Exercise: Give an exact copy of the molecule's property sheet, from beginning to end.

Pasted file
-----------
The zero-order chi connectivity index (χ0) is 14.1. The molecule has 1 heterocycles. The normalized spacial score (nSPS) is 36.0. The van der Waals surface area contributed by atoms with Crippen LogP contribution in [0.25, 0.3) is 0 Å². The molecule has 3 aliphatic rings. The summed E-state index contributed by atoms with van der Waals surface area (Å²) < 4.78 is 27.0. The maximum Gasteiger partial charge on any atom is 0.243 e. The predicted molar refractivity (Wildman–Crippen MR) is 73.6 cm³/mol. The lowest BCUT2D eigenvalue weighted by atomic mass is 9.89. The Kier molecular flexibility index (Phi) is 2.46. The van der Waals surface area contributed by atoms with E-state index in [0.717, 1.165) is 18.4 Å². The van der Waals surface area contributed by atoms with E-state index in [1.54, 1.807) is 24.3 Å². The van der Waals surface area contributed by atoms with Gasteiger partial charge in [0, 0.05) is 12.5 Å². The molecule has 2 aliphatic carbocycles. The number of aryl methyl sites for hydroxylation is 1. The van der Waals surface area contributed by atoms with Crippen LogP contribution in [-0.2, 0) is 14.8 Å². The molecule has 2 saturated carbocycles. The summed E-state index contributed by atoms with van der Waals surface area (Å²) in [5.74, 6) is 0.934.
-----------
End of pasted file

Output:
The zero-order chi connectivity index (χ0) is 14.1. The molecule has 1 heterocycles. The normalized spacial score (nSPS) is 36.0. The van der Waals surface area contributed by atoms with Crippen LogP contribution in [0.25, 0.3) is 0 Å². The molecule has 3 aliphatic rings. The summed E-state index contributed by atoms with van der Waals surface area (Å²) < 4.78 is 27.0. The maximum Gasteiger partial charge on any atom is 0.243 e. The predicted molar refractivity (Wildman–Crippen MR) is 73.6 cm³/mol. The lowest BCUT2D eigenvalue weighted by atomic mass is 9.89. The Kier molecular flexibility index (Phi) is 2.46. The van der Waals surface area contributed by atoms with E-state index in [0.717, 1.165) is 18.4 Å². The van der Waals surface area contributed by atoms with E-state index in [1.54, 1.807) is 24.3 Å². The van der Waals surface area contributed by atoms with Gasteiger partial charge in [0, 0.05) is 12.5 Å². The molecule has 2 aliphatic carbocycles. The number of aryl methyl sites for hydroxylation is 1. The van der Waals surface area contributed by atoms with Crippen LogP contribution in [-0.2, 0) is 14.8 Å². The molecule has 2 saturated carbocycles. The summed E-state index contributed by atoms with van der Waals surface area (Å²) in [5.74, 6) is 0.934.